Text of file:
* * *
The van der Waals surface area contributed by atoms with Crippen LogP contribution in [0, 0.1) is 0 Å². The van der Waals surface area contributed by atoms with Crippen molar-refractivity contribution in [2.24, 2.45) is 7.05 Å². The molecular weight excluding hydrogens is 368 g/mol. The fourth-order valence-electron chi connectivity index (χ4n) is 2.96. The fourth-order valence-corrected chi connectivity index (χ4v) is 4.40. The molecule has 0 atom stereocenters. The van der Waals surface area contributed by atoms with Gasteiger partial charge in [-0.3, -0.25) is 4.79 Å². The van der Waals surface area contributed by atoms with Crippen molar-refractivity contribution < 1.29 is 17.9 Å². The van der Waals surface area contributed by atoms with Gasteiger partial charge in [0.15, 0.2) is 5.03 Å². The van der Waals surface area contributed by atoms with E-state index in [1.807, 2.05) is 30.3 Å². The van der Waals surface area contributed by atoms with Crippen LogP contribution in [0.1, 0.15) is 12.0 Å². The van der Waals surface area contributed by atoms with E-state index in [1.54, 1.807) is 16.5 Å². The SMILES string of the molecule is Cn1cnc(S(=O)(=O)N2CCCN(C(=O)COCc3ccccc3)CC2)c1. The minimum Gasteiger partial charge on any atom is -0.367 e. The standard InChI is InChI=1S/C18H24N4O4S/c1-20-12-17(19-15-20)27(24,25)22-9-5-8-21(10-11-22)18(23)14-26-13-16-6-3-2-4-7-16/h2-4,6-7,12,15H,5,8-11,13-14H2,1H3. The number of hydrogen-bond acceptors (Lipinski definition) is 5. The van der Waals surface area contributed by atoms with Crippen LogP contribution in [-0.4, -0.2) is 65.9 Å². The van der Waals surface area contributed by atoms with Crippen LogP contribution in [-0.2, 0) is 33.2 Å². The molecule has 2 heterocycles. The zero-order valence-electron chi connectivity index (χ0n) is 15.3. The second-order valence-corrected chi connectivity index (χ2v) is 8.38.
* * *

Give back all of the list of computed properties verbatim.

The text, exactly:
The van der Waals surface area contributed by atoms with Crippen LogP contribution in [0, 0.1) is 0 Å². The van der Waals surface area contributed by atoms with Crippen molar-refractivity contribution in [2.24, 2.45) is 7.05 Å². The molecular weight excluding hydrogens is 368 g/mol. The fourth-order valence-electron chi connectivity index (χ4n) is 2.96. The fourth-order valence-corrected chi connectivity index (χ4v) is 4.40. The molecule has 0 atom stereocenters. The van der Waals surface area contributed by atoms with Gasteiger partial charge in [-0.3, -0.25) is 4.79 Å². The van der Waals surface area contributed by atoms with Crippen molar-refractivity contribution < 1.29 is 17.9 Å². The van der Waals surface area contributed by atoms with Gasteiger partial charge in [0.15, 0.2) is 5.03 Å². The van der Waals surface area contributed by atoms with E-state index in [1.807, 2.05) is 30.3 Å². The van der Waals surface area contributed by atoms with Crippen LogP contribution in [0.1, 0.15) is 12.0 Å². The van der Waals surface area contributed by atoms with E-state index in [1.54, 1.807) is 16.5 Å². The SMILES string of the molecule is Cn1cnc(S(=O)(=O)N2CCCN(C(=O)COCc3ccccc3)CC2)c1. The minimum Gasteiger partial charge on any atom is -0.367 e. The standard InChI is InChI=1S/C18H24N4O4S/c1-20-12-17(19-15-20)27(24,25)22-9-5-8-21(10-11-22)18(23)14-26-13-16-6-3-2-4-7-16/h2-4,6-7,12,15H,5,8-11,13-14H2,1H3. The number of hydrogen-bond acceptors (Lipinski definition) is 5. The van der Waals surface area contributed by atoms with Crippen LogP contribution in [-0.4, -0.2) is 65.9 Å². The van der Waals surface area contributed by atoms with Crippen LogP contribution in [-0.2, 0) is 33.2 Å². The molecule has 2 heterocycles. The zero-order valence-electron chi connectivity index (χ0n) is 15.3. The second-order valence-corrected chi connectivity index (χ2v) is 8.38.